The lack of “this happens to cause this” tidiness that a viewer experiences with controlled fiction gives reality-based storytelling a sense of movement in waves and bursts. This is by no means a flaw, of course. The unwieldiness in nonfiction is one of its most thrilling aspects. But it does present problems in organising material for maximum impact.

Studying the story movements in films like Mary Poppins can help. Musicals have similar narrative/non-narrative tensions and the best movies artfully exploit this to create unique viewing experiences. The meta sense of an editorial manipulation of observational footage in a documentary can be seen as a corollary to the song-and-dance, reality-defying scenes in a musical. The narrative arrangements are similarly broad, fluid and nontraditional and exploring the way musicals propel stories forward with set pieces, layered meanings and use of expressionistic imagery can be highly instructive.

Mary Poppins is never too plotty and never overly reliant on predictable causal scene development. Characters are not given backstories; they pop onto the screen fully formed, as if magically out of sidewalk drawings. When Mrs. Banks is revealed to be a “dauntless crusader for women’s votes,” a surprisingly mature political opinion for a would-be doting wife, it comes in a delirious musical sequence.

The subversive subtext of the images of blackened, anarchic chimney sweeps rushing through the proper Banks home and down the placid, bourgeois Cherry Tree Lane is never needlessly dwelled on. The film bubbles with wild whimsy and exuberance while laying out a casually scathing critique of arrogant Edwardian-era capitalists who self-assuredly pursue “plantations of ripening tea” while blindly neglecting their families. This is layered, exciting Hollywood cinema, full of gleeful energy and surprising emotional depth.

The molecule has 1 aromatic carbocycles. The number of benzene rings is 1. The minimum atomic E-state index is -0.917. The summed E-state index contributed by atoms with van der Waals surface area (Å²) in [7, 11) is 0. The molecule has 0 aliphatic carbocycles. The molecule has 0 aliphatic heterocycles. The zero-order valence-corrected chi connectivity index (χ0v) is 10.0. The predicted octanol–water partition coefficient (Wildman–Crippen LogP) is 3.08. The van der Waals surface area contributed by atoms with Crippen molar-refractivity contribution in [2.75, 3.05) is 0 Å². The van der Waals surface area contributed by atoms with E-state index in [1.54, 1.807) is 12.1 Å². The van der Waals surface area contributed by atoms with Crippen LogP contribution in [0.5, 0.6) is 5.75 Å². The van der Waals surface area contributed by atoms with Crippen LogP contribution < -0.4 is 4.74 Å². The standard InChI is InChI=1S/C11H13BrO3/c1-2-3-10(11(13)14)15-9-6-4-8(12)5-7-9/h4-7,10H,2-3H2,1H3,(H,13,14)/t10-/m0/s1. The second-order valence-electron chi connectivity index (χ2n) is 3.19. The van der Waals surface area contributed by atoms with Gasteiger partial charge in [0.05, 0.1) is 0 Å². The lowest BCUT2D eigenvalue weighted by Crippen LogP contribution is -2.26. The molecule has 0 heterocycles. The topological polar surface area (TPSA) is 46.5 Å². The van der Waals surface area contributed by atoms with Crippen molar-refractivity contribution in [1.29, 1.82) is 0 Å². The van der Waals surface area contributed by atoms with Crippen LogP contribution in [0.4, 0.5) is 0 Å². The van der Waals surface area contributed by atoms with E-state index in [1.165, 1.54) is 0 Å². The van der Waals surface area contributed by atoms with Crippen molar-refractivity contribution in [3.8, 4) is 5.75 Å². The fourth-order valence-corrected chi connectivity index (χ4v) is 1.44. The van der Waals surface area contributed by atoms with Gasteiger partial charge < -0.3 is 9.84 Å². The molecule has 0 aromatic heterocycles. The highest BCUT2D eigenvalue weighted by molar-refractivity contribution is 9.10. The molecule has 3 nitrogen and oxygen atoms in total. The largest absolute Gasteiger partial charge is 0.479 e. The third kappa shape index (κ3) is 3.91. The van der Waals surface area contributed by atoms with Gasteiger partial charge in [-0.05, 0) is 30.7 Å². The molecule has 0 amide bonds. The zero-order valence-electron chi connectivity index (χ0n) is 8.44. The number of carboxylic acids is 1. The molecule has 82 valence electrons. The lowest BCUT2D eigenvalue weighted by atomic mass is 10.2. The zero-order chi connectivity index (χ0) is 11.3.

Mary Poppins (1964)

Mary Poppins (1964)

Where the film goes narratively, and how it gets there, can provide great lessons in how to structure a documentary. Character and story development come by way of magical bursts and elongated set pieces. The film merrily prizes frantic, unexpected moments over plot development and each extended scene, filled with musical numbers and story points, gives the film the sense that it is flowing in long waves.

Still, the movie’s final moments, with Mr. Banks choosing his children and Mary Poppins leaving, are fully realised and emotionally impactful. The journeys we take with these characters, though disjointed and chaotic, give us all we need to know to feel for them at the end of the narrative.

In my own films, my goal is generally to create stories that are gradually compiled from captured moments, moved forward less by plot points than by salient revelations. In Kati with an I [homepage], for example, a scene where young lovers sing their song in a pickup truck gives the viewer no plot development – it doesn’t matter where they’re driving to, only the expressions on their faces – yet this captured exchange nicely sets up the emotional story points for the last act.

A documentary can treat its found moments the way Mary Poppins treats its magical ones. In editing, one must resist the impulse to rely too heavily on plot devices that choke the energy from the inherent messy-with-life-ness of reality-based storytelling. Let the movements roll in big, let the stories being told deepen and give the characters the screen time to come alive. I find Mary Poppins so persistently inspiring because its truly radical narrative structure still results in a fully resonant, emotional experience. As adventurous nonfiction filmmakers continue to look for cues from rule-breaking fiction, let’s remember the biggest inspirations can come in unexpected places.